Hillary Clinton is the Last Conservative. Take a look at these quotes and tell me who of the many candidates for President in 2016 wrote them: "There are limits to what (government) can do. We reject the utopian view that government can or should protect people from the consequences of personal decisions or that it can legislate complete peace, harmony, and brotherhood." "Those of us who believe in the free market system should worry about what we are in danger of becoming: a throwaway society sust Hillary Clinton is the Last Conservative. Take a look at these quotes and tell me who of the many candidates for President in 2016 wrote them: "There are limits to what (government) can do. We reject the utopian view that government can or should protect people from the consequences of personal decisions or that it can legislate complete peace, harmony, and brotherhood." "Those of us who believe in the free market system should worry about what we are in danger of becoming: a throwaway society sustained on a diet of unrealizable fantasies, a society in which people—especially children—define self-worth in terms of what they have today and can buy tomorrow." "(E)very society requires a critical mass of families that fit the traditional ideal, both to meet the needs of most children and to serve as a model for other adults who are raising children in difficult settings." "(P)rayer allows us to let go of our children and to let them find their own ways, with faith to guide and sustain them against the cruelties and indifference of the world. 'Of all the needs…a lonely child has, the one that must be satisfied, if there is going to be a hope of wholeness, is the unshaking need for an unshakable God.' Amen." "In our (family) bedtime reading and prayer ritual (we) read children’s versions of Bible stories." "I strongly favor promoting choice among public schools...I also support letting public schools determine how they can best be managed, including allowing them to contract out services to private firms. The idea is that they should be freed from regulations that stifle... Cutting the red tape and regulations has freed teachers to work together." "Students may participate in individual or group prayer during the school day...Schools that generally open their facilities to extracurricular student groups should also make them available to student religious organizations on the same terms. Students should be free to express their beliefs about religion in school assignments and their work should be judged by ordinary academic standards of substance and relevance." "It is realistic, not racist, to be cautious when walking through a high-crime neighborhood, or to want to avoid a corner where a drive-by shooting has taken place. Such judgments become biased only when they are motivated by negative stereotypes rather than common sense. Loving oneself is not a matter of narcissism or egocentrism; it means respecting yourself and feeling affirmed in your identity." "Children are born with the capacity for faith, hope, and love, and with a deep intuition into God’s creative, intelligent, and unifying force. The inclination toward spirituality does not need to be planted in children, but it does need to be nurtured and encouraged to bloom. Our spiritual life as a family was spirited and constant. We talked with God, walked with God, ate, studied, and argued with God. Each night, we knelt by our beds to pray before we went to sleep. We said grace at dinner, thanking God for all the blessings bestowed. God was always present to us, a much-esteemed, much-addressed member of the family. If more parents introduced their children to faith and prayer at home, whether or not they participated in organized religious activity, I am sure there would be fewer calls for prayer in schools." "Religion is not just about one’s relationship with God, but about what values flow out of that relationship, how we follow them in our daily lives and especially in our treatment of our neighbors next door and all over the world. Preaching is a distant second to practicing when it comes to instilling values like compassion, courage, faith, fellowship, forgiveness, love, peace, hope, wisdom, prayer, and humility." "The instability of American households poses great risks to the healthy development of children...while many adults claim to have benefited from divorce and single parenthood, most children have not...A parent’s remarriage often does not seem to better the odds, the rise in divorce and out-of-wedlock births has contributed heavily to the tragic increase in the number of American children in poverty, currently one in five...My strong feelings about divorce and its effects on children have caused me to bite my tongue more than a few times during my own marriage and to think instead about what I could do to be a better (spouse)...The disappearance of fathers from children’s daily lives, because of out-of-wedlock births and divorce, has other, less tangible consequences. Girls are more likely to respond with depression and inhibited behavior, whereas boys are more likely to drop out of school and to have academic or behavioral problems." "(L)ike many parents, I feel there is much to worry about when it comes to raising children in America today.Everywhere we look, children are under assault: from violence and neglect, from the breakup of families, from the temptations of alcohol, tobacco, sex, and drug abuse, from greed, materialism, and spiritual emptiness." "Some experts also suggest that the loosening of sexual mores and the pervasive use of sex in advertising, including the exploitation of children in grown-up ads, have combined to sabotage the fundamental taboo against incest." "I don’t believe (adolescents) are ready for sex or its potential consequences—parenthood, abortion, sexually transmitted diseases—and I think we need to do everything in our power to discourage sexual activity and encourage abstinence. Young people can learn to value the intimacy of friendships with the opposite sex as well as their own, can enjoy being in groups as well as couples." "As a lawyer, I handled my share of divorce cases and tried my hardest to keep the parties out of court by working to help them solve their disagreements.I am ambivalent about no-fault divorce with no waiting period when children are involved. We should consider returning to mandatory 'cooling off' periods, with education and counseling for partners...I admire the way the Parent Education Program in Columbus, Ohio, treats divorce as a public health issue." "At the core of this book is...my conviction that parents are the most important influences on the lives of their children...Parents bear the first and primary responsibility for their sons and daughters—to feed them, to sing them to sleep, to teach them to ride and daily decisions that determine whom they have the potential to become." "But our ability to address these and other challenges is imperiled by a federal debt that has grown by $3 trillion in the last five years, placing a birth tax of $28,000 on the tiny shoulders of each child born today." "I do not pretend to know how to nurture and protect every American child so that each one fully reaches his or her God-given potential." "Heartening efforts are under way to help more couples preserve their marriages. Grassroots campaigns that urge men to take more responsibility for family well-being are cropping up around the country. Promise Keepers, a nondenominational ministry, has filled football stadiums with men seeking guidance and encouragement." "My brothers and I went faithfully to Sunday school and were usually back at church at least once more during the week for youth group meetings, athletic competitions, potluck suppers, or play rehearsals. Sunday school teachers taught us that prejudice was wrong in the sight of God and explained that the reason God made so many different kinds of people was to enjoy their diverse beauties and gifts, like a garden’s various fruits and flowers. Those simple but powerful lessons were reinforced by our youth minister..." "Casual attitudes toward marijuana and minors’ access to cigarettes raise the likelihood that teenagers will make a sad progression from cigarettes to marijuana to more serious drug use and earlier sexual activity...Those who regularly attend religious services, however, use drugs less frequently than teens who attend rarely or never." "(We) try to sit down to at least one meal a day together, usually dinner. After grace, which we take turns saying, there is no better time to catch up on what we have been doing all day, what we are excited about, and what troubles us...I admire the way Mormons set aside one night a week for family activities." "I had never thought of gratitude as a habit or discipline before, and I discovered that it was immensely helpful to do so. When I found myself in a difficult situation, I began to make a mental list of all that I was grateful for—being alive and healthy for another day, loving and being loved by family and friends, experiencing the awesome privilege of working on behalf of my country and its citizens." --- I can imagine a lot of liberals scratching their head over voting for a prayer-loving, church-going, divorce-hating school choice advocate who emphasizes traditional family values over government intervention. Someone who preaches the ills of television and marijuana as gateways to sex and loose morals for children while praising Promise Keepers. I can imagine a lot of #NeverTrump voters pondering whether John Kasich wrote the above, or saying "Yes, this sounds more like someone I can vote for." This is/was Hillary. It is hard for a free-market Christian conservative like myself to imagine someone stating the above being elected to the Presidency after today (2016) without great anger from the Left. This is why I can write that Hillary is the Last Conservative. This is what you get if you don't read books by people you're voting on. Hillary writes about what she is most passionate about, children and health care: "Each of us plays a part in every child’s life: It takes a village to raise a child...The village can no longer be defined as a place on a map, or a list of people or organizations, but its essence remains the same: it is the network of values and relationships that support and affect our lives...Our challenge is to arrive at a consensus of values...I’m often asked what I would like to see happen above all else in our country and in our world. There are so many things to pray for, so many things to work for. But certainly my answer would be a world in which all children are loved and cared for—first by the families into which they are born, and then by all of us who are linked to them and to one another." The 2006 edition of the 1996 book features an afterword as it was re-released in anticipation of her 2008 campaign. She points out some of the policies she advocated for as First Lady eventually became law: 1997's SCHIP, which provides expanded Medicaid insurance to children, is still a vital piece of health care in every state, and gets renewed every time its statute of limitations runs out. The Adoption and Safe Families Act of 1997 made it easier to adopt foster children, boosting foster adoptions 64 percent nationwide. "We could set a goal of reducing our foster care and adoption rolls by 100,000 children each year for the next five years by moving children either back home or into adoptive families, whichever is in their best interests." "I worked with Senator Chafee and Democratic Senator Jay Rockefeller of West Virginia on the Foster Care Independence Act of 1999, which provides young people aging out of foster care with support services, including access to health care, educational opportunities, job training, housing assistance, and counseling." (Highlighting the above on her CV alone would have helped her with Christian conservatives in 2016, but I don't remember her mentioning these in debates.) The book isn't all conservative, Hillary makes a mild argument for her beliefs on government intervention, particularly in the areas of health care and children's welfare. As America has progressed, she writes, so has the expectations about what government is supposed to do and the social safety net that society demands. By improving the well-being of children, we pay homage to the Pilgrims who came before us. "Are the children sustained by government-subsidized day care or fed by government-supported school breakfasts and lunches a 'threat to our economic freedom' or guilty of 'waste, fraud, and abuse'? Do programs to immunize or educate them 'sap their initiative'?" She advocates for wage equality and paid medical leave time for parents, highlighting companies that offer generous benefits as models for legislation. She rails against "for-profit" health care and demands that insurance companies not discriminate against children with pre-existing conditions, a centerpiece of something later dubbed "Obamacare." She cites examples of insurance companies kicking women out of hospitals shortly after birth, leading to bad consequences and knee-jerk legislation. She rails against Charles Murray's The Bell Curve and rejects writing off any member of society as either unteachable or irredeemable, including the prisoners working at the Arkansas' Governor's Mansion the family "became very friendly" with. She advocates helping people's emotional intelligence and praies education reform that incorporates empathy and character-based education. She criticizes those who advocate cutting state's Medicaid programs, pointing out the importance of early detection, prevention, and education of young pregnant women that Medicaid can help with, using travels to Indonesia and Africa as her examples. "When I visited the International Center for Diarrheal Disease Research in Bangladesh, funded in part with American aid, I met a doctor from Louisiana who was there to learn about low-cost techniques he could use back home to treat some of his state’s more than 240,000 uninsured children." She advocates a health reform like that of England where doctors and nurses make house calls during the early weeks. She cites examples of uneducated women in Arkansas who do not realize the importance of talking to their babies, and others who call the ER when they need help for basic questions. "Can you imagine a hot line in every community? Local hospitals could pool their resources to sponsor one. Many hours of anxiety and millions of dollars in costs could be avoided if mothers and fathers had someone to call to talk through a baby’s problem instead of showing up at the (emergency room)." On crime, she advocates for getting assault weapons off the street, adding police officers, and pushing community policing. The former two were now-controversial centerpieces of her husband's crime bills. But, overall, she encourages stronger family values and adult male role models as a hopeful solution to the growing problems of childhood development. In that sense, she sounds a bit like a Candidate Obama many years later, including some of his pragmatism: "(W)e must be careful to avoid demonizing those who disagree with us, or acting as if we have a monopoly on truth." This amusing anecdote in response to a Clinton education program: "One teacher told me that a local church had protested when she moved the chairs in her classroom into a circle for discussion purposes, citing the insidious influence of Goals 2000 because 'everyone knows that’s how witches’ covens meet.' The incident would be laughable except that her principal ordered her to put the chairs back in their neat rows." Ah, whatever happened to Goals 2000? By the year 2000: 2. The high school graduation rate will increase to at least 90 percent. 4. United States students will be first in the world in science and mathematics achievement. While I know what became of some of Clinton's policy proposals, I do not know what has become of the moral and spiritual principles she espouses in this book. While she gave hints of It Takes a Village in her campaign, the constant nods toward abortion rights -- something absent from this book-- and a rejection of any talk of a "critical mass" of "traditional families" setting an "example" for the rest of the country suggest she's made a profound shift. I finished this book just before the third debate with Trump, in which I felt she was given an opening to reach out to centrist undecideds who were grasping for something, anything by which they might still vote for her by touting her history of advocating for easier adoptions and health care for children. Instead, she spoke of making certain the Supreme Court would uphold abortion rights forever. That was unfortunate. Many Christian conservatives benefit from S-CHIP and insurance for their children's pre-existing conditions without knowing her long history in it. Perhaps she takes that knowledge for granted. There was one moment on the 2016 campaign trail where she talked about going to a multi-racial church and felt truly moved by the unity she saw there. That was deep in the primary and didn't seem to help her against Bernie Sanders. If she had resurrected that in the general campaign, it may have connected Hillary 2016 to Hillary 1996 pretty well. Instead, 1996 seems an awfully long away away from 2016. I give this book 2 stars out of 5 "It was okay." I recommend reading it as HRC is likely our next President. I have read all of her other books, and several biographies about her, and you should too.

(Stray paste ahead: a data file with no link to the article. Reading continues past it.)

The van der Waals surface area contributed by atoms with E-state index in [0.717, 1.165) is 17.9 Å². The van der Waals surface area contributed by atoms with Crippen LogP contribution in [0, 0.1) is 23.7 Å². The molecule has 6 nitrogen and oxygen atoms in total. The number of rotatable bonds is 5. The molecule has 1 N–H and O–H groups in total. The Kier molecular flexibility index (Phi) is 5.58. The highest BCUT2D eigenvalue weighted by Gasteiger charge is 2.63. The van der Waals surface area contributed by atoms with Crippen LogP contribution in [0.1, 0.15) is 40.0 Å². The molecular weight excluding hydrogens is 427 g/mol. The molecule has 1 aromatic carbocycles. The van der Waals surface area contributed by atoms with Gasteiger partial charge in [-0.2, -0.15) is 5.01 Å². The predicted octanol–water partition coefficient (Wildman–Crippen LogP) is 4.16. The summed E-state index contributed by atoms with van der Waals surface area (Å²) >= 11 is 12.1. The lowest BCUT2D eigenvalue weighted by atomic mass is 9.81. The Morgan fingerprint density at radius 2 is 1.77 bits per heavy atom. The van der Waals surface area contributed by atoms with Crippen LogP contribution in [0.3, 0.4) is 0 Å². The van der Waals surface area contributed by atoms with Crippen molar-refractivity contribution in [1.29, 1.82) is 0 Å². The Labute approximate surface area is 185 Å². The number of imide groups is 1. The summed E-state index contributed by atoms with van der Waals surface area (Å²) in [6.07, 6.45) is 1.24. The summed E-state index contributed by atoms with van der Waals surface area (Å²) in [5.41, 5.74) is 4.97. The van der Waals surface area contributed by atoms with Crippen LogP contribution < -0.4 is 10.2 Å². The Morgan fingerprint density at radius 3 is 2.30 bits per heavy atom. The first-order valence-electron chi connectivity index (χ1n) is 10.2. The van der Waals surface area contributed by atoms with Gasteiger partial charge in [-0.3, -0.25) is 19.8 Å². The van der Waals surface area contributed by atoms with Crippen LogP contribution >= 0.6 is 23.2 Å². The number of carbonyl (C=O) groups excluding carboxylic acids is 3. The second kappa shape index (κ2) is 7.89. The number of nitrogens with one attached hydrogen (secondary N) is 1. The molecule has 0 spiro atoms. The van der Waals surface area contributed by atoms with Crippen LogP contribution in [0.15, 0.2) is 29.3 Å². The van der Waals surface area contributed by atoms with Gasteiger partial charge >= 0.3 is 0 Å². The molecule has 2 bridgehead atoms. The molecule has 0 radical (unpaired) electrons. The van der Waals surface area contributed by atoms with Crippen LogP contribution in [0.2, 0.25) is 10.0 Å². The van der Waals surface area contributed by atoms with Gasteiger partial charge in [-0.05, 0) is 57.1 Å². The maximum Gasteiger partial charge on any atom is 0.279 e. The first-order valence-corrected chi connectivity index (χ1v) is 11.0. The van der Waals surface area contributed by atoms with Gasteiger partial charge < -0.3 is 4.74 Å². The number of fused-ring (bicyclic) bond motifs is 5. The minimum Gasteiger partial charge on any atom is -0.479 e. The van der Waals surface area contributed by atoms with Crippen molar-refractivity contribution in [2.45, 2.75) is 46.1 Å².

30. 4 out of 5

    Arwen

    3.5

Add a review

Your email address will not be published. Required fields are marked *

Loading...